What do you do to prepare for emergencies on the trail?
Where safety is concerned for wilderness adventure we always think of things we should take like a first aid kit, enough water, a little extra food, foot care like mole skin, fire starter, compass and a signaling device or something. Then there's those anal ones, like me, who might add things to the list like an emergency blanket, knife, 20 or 30 feet of cord and some duct tape, etc. These are all worth more than their weight in gold should you find yourself in need of them. The hard truth is, however, that more often than not we run into bad situations exactly when we are least prepared. A unexpected fail on a short hike leaves us helpless away from camp without our gear or something. Whatever.
So the fact remains and warrants continued consideration...
The skills to 'make do' will get you through adverse situations exponentially better than any piece of equipment you carry. Preparing yourself is simply THE most important thing you can do to mitigate dangers and what ifs. Of course, pack those things but...
Basic first aid and wilderness first aid, physical fitness and navigation are all things every adventurer should know and practice. Books and online sources are great and you should study but, book sense only gets you so far. At some point you need to practice and it is best to practice with somebody that knows what they're doing. Your local recreation shop and the red cross are good places to start looking for classes.
Why not take it to the next level?
Skills only get good with practice. Why not practice when you are actually out in the wilderness? Put what you learn to the test when you are out in the elements. I realize this sounds like "prepper" stuff but there is a reason first responders do drills in their down time.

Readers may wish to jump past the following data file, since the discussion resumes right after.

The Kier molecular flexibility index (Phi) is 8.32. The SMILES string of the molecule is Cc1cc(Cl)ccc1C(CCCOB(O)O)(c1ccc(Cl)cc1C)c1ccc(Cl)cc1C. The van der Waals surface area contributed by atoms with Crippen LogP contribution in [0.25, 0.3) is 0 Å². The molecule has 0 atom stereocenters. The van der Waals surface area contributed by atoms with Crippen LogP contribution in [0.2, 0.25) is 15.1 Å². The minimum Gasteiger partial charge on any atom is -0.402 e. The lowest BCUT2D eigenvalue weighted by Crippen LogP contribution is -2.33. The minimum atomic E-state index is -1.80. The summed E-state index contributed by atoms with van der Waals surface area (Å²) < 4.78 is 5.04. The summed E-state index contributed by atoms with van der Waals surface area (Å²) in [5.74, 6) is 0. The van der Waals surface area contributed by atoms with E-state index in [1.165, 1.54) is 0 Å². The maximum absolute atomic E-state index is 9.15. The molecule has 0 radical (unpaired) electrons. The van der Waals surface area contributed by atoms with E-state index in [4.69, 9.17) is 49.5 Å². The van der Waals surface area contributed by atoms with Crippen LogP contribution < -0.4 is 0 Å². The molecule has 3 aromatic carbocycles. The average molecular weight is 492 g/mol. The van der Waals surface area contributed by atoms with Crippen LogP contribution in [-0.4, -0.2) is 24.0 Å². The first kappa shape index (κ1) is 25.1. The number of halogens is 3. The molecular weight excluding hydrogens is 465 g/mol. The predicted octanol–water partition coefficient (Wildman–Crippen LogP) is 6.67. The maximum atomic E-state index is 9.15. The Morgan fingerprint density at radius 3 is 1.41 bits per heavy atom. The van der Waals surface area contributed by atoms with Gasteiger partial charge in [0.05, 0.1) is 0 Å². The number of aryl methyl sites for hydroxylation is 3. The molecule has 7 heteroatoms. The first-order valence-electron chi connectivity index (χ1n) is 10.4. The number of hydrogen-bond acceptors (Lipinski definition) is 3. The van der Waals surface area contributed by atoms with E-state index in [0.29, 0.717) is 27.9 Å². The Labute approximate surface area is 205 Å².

THINGS TO PRACTICE on your next backpacking adventure:
- MAKE FIRE There is nothing like a fire to lift your spirits and make sheltering better. It is also a defense, signal, warmth, light, water purifier, etc. Try making fires in different ways. No matches or lighter. After using your sparking rod in a bundle, try a bow-driill, hand drill or magnifying glass. If you have to do it in bad conditions you'll be glad you worked through the details in good ones.
- BUILD A SHELTER. What materials are in your vecinity to use? What kind of shelter would be easiest and most effective? How long does it take? How can you make a shelter with limited resources or gear? i.e., all found natural items or just a trash bag and piece of string. (kids particularly love this one. A fort!)
- BOIL WATER. Without a pot. What can you use in nature or maybe out of your pack? Could you build a solar still? How much water can you get from one?
- REPLACE TOILET PAPER with things in the wild. What works best?
- BUILD A SIGNALING MARKER. SPECIAL NOTE: DO NOT LEAVE IT UP. How would you get a rescue team to find you? What would be the best signal for your location and conditions? For safety and to make sure you do not waste the precious resources and time of our amazing first responders, do not finish a signal and be sure to take down and clear any signal you make.
- FIND EDIBLE PLANTS. What plants in your area are safe and nutritious? How do you prepare them?
Just a few basic skills you will be thankful to have practiced if you ever get into a bad spot. Rubbing 2 sticks together is extremely difficult and 10 times more frustrating when you are tired, cold, dehydrated and hungry.
This can also be a very fun way to spend some time in the wild and rewarding when you accomplish the task. Kids get so much out of it as well.
ADD YOUR EMERGENCY/SURVIVAL TASK TO PRACTICE IN THE COMMENT SECTION BELOW.
I am curious to know what others do or if anybody else thinks about this crap (and will admit it) or if I'm just nuts.
Now go play outside. (After adding your suggestion.)
Tread lightly. www.raisedbyraccoons.blogspot.com
#backpacking #survivalskills #firstaid #goplayoutside